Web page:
By Mindy Diamond, WealthManagement.com – Wirehouse advisors often have an opportunity for “instant” growth by purchasing a book of business from a retiring advisor within their firm. While this sounds simple enough and can double the size of an advisor’s book overnight, it requires careful examination from both pragmatic and legal standpoints.
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By Mindy Diamond, WealthManagement.com – Next week, the board of the Financial Industry Regulatory Authority (FINRA) plans to review a controversial proposal that, simply put, would require brokers to disclose the incentive they receive when switching firms (if the incentive totals more than $50,000). While this topic has been bumped from FINRA’s agenda in the past, I believe that a ruling is imminent and will eventually pass. If it does, it could have far-reaching implications for all advisors who change firms in the next several years and beyond.
Barbara Herman Quoted – By Susan Konig, WealthManagement.com – Years ago, the wirehouses didn’t consider independent broker/dealers a threat to their business—but rather the place unsuccessful brokers go when they fail at their firms. But today the wirehouses are losing some of their largest and most-coveted corner-office teams to the independents. Wirehouse branch office managers, however, aren’t giving up without a fight. Some are taking a page from the independents themselves to lure and keep top talent.
By Howard Diamond, Financial Advisor IQ – A few short years ago, it was a generally accepted notion that only advisors who “couldn’t cut it” at the big firms went independent. But this perception seems to have been turned on its head since the onset of the financial crisis in 2008 as an ever-increasing number of successful advisors have forsaken the traditional model and gone the independent route to become so-called breakaway brokers.
Mindy Diamond and Howard Diamond Mentioned – By Brooke Southall, RIABiz – This RIABiz rapport with the RIA business carries over to the quality of our columnists…
After ‘disturbing’ RIA losses at Raymond James, Bill Van Law is going on offense-starting with hires of verteran LPL and Fidelity execs
Mindy Diamond Quoted – By Lisa Shidler, RIABiz – Driving home the message that RIAs are no longer relegated to the kids’ table, Raymond James Financial Inc. is poaching talent from two of its biggest competitors — LPL and Fidelity — to expand its regional offices, slashing trade fees, adding products and buttressing its technology.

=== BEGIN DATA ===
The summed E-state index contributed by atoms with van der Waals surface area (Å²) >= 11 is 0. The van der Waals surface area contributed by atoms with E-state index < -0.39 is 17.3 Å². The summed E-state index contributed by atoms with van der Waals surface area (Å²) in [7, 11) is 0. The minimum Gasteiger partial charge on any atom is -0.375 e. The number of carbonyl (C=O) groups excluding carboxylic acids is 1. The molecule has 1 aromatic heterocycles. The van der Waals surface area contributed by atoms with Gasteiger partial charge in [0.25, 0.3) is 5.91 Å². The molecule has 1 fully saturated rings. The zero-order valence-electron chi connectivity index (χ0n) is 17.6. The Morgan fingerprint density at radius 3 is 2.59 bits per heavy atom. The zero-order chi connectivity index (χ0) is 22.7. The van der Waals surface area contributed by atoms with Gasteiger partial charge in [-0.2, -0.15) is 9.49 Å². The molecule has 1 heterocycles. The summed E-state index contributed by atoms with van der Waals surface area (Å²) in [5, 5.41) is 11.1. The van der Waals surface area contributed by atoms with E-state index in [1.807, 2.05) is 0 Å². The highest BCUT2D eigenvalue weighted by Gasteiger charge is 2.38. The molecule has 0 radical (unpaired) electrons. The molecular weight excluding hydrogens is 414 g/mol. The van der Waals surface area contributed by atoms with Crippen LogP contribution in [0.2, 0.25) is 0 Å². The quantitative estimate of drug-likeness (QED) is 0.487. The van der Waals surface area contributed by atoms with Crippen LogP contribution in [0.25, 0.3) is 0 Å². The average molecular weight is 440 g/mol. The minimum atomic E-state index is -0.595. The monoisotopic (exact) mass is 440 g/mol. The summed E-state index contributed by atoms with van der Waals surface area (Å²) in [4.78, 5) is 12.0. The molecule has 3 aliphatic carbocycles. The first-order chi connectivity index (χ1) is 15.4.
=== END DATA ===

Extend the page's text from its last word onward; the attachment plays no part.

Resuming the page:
By Mindy Diamond, WealthManagement.com – Breakaway broker? More like breakback broker. While the wirehouses continue to lose advisors to the independent channel, they are also luring some large teams of their own back to their ranks.
Mindy Diamond Featured, Investment News – Videocast: As part of a celebration of its 15th anniversary, InvestmentNews will host a videocast featuring three industry leaders who not only have watched the advice business change over the years but have been among those affecting its growth.
By Mindy Diamond, WealthManagement.com – Wendy started out as a sales associate for a wirehouse in the Southeast. After four years in that role, she was encouraged by the advisor she worked for to get licensed as an advisor. She had already established solid relationships with clients and knew she could learn the rest of the business. After working for three years as a junior, Wendy decided to take the clients that she had built on her own, and now eight years later, Wendy has a successful book of business with nearly $150 million in assets under management.
Howard Diamond Quoted, Financial Planning – With wirehouses offering juicy retention packages, don’t try to go dollar for dollar to compete with them, said headhunter Howard Diamond, managing director of Diamond Consultants. Instead offer things that play to your own strengths: the appeal of independence; work-life balance options such as letting a parent work at home two days a week; or equity in lieu of upfront cash. Another idea is to give some of your smaller clients to a new recruit, to show that you’re willing to part with some of your book of business. And make sure you know what makes your firm attractive: “You need to be able to tell your story better,” Diamond said. “Have your value proposition in spectacular shape.”
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